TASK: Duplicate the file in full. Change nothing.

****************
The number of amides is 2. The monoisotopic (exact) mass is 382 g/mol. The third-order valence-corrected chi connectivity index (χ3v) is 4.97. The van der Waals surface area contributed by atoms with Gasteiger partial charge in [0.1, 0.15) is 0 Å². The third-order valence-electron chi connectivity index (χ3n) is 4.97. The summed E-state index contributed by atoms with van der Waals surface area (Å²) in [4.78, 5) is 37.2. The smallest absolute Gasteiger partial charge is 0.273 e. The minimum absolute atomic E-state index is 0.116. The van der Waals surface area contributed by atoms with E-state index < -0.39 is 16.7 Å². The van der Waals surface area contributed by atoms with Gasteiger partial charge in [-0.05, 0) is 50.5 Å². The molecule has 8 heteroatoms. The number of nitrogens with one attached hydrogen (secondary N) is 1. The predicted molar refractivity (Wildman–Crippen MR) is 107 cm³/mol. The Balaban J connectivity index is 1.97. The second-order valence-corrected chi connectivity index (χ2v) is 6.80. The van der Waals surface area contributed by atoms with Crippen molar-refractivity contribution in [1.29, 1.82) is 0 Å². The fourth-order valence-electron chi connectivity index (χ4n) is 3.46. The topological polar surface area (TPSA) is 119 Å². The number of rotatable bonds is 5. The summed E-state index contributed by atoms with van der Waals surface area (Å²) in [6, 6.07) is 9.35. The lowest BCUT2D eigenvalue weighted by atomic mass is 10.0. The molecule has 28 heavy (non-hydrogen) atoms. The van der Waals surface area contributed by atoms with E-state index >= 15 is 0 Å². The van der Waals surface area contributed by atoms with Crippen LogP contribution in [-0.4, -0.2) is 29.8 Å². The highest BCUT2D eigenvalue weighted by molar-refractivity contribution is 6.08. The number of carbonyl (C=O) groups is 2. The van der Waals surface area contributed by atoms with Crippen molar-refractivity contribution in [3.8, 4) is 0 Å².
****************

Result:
The number of amides is 2. The monoisotopic (exact) mass is 382 g/mol. The third-order valence-corrected chi connectivity index (χ3v) is 4.97. The van der Waals surface area contributed by atoms with Gasteiger partial charge in [0.1, 0.15) is 0 Å². The third-order valence-electron chi connectivity index (χ3n) is 4.97. The summed E-state index contributed by atoms with van der Waals surface area (Å²) in [4.78, 5) is 37.2. The smallest absolute Gasteiger partial charge is 0.273 e. The minimum absolute atomic E-state index is 0.116. The van der Waals surface area contributed by atoms with E-state index < -0.39 is 16.7 Å². The van der Waals surface area contributed by atoms with Gasteiger partial charge in [-0.05, 0) is 50.5 Å². The molecule has 8 heteroatoms. The number of nitrogens with one attached hydrogen (secondary N) is 1. The predicted molar refractivity (Wildman–Crippen MR) is 107 cm³/mol. The Balaban J connectivity index is 1.97. The second-order valence-corrected chi connectivity index (χ2v) is 6.80. The van der Waals surface area contributed by atoms with Crippen molar-refractivity contribution in [1.29, 1.82) is 0 Å². The fourth-order valence-electron chi connectivity index (χ4n) is 3.46. The topological polar surface area (TPSA) is 119 Å². The number of rotatable bonds is 5. The summed E-state index contributed by atoms with van der Waals surface area (Å²) in [6, 6.07) is 9.35. The lowest BCUT2D eigenvalue weighted by atomic mass is 10.0. The molecule has 28 heavy (non-hydrogen) atoms. The van der Waals surface area contributed by atoms with E-state index >= 15 is 0 Å². The van der Waals surface area contributed by atoms with Crippen LogP contribution in [-0.4, -0.2) is 29.8 Å². The highest BCUT2D eigenvalue weighted by molar-refractivity contribution is 6.08. The number of carbonyl (C=O) groups is 2. The van der Waals surface area contributed by atoms with Crippen molar-refractivity contribution in [3.8, 4) is 0 Å².